The PCC began a feasibility study into the scheme and then began to raise funds, get a ‘faculty’ (special permission from the Diocese to carry out the work), and planning permission from Aylesbury Vale District Council.

This month the 54 Solar Photo Voltaic panels will be ready to be installed on the nave and south aisle roofs.

The Church will benefit from the government’s new Feed-In tariffs which were introduced in April 2010. Feed-In tariffs mean energy suppliers have to make regular payments to householders and communities who generate their own electricity from renewable or low carbon sources. It will also be able to sell the energy it produces to the National Grid.

Martin added: “It has taken a lot of hard work by the PCC and the congregation but it has paid off and we are delighted that we are now in a position to install these solar panels. We are now developing plans for further action to become carbon neutral as soon as possible.”

Solar panels for a Saxon church – Diocese of Oxford.

Churches that are part of the Diocese of Oxford and interested in exploring putting solar panels on their buildings can contact the diocese for further information: click here.

Big Lottery Fund launches £75m grants scheme for buildings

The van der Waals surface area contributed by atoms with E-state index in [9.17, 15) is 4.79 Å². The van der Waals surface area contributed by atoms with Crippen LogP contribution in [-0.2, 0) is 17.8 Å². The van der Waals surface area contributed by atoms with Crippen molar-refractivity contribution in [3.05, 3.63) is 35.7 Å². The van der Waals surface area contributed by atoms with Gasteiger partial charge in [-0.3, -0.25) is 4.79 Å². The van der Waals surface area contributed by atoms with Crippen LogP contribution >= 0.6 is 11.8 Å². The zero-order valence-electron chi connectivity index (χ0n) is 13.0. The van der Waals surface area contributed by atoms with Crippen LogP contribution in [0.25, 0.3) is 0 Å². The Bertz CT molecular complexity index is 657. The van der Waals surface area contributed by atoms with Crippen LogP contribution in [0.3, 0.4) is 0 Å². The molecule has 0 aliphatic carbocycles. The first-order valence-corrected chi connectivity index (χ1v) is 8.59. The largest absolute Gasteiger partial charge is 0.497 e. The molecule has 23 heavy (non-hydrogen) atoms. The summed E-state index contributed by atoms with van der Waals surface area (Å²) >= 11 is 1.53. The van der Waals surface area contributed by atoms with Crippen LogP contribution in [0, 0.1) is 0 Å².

The Big Lottery Fund is opening a £75m community buildings grants programme that some churches could be eligible for. Not-for-profit groups will be able to apply for sums of between £100,000 and £500,000 each from the BLF’s Reaching Communities programme from early December.

via Shrinking The Footprint – News Item.

Reading area event: How to use your community building to generate clean energy – 23rd November

An information evening for voluntary, faith and community organisations to explore how you can use your community building to generate clean energy and get paid for it.

On the night there will be:

  • Impartial advice from an Energy Savings Trust expert plus local project study from Park United Reform Church
  • How to save money making your building more energy efficient; a case study from Friends Meeting House
  • Don’t own your building? Expert advice on how to convince your landlord to help

Please book a place by emailing chair@gren.org.uk or call 07828 498 315

Time: Tue 23 November 2010 7:00 PM – 8:30 PM

Venue: Friends Meeting House, 2 Church Street, Reading, RG1 2SB

Organised by GREN (Greater Reading Environmental Network)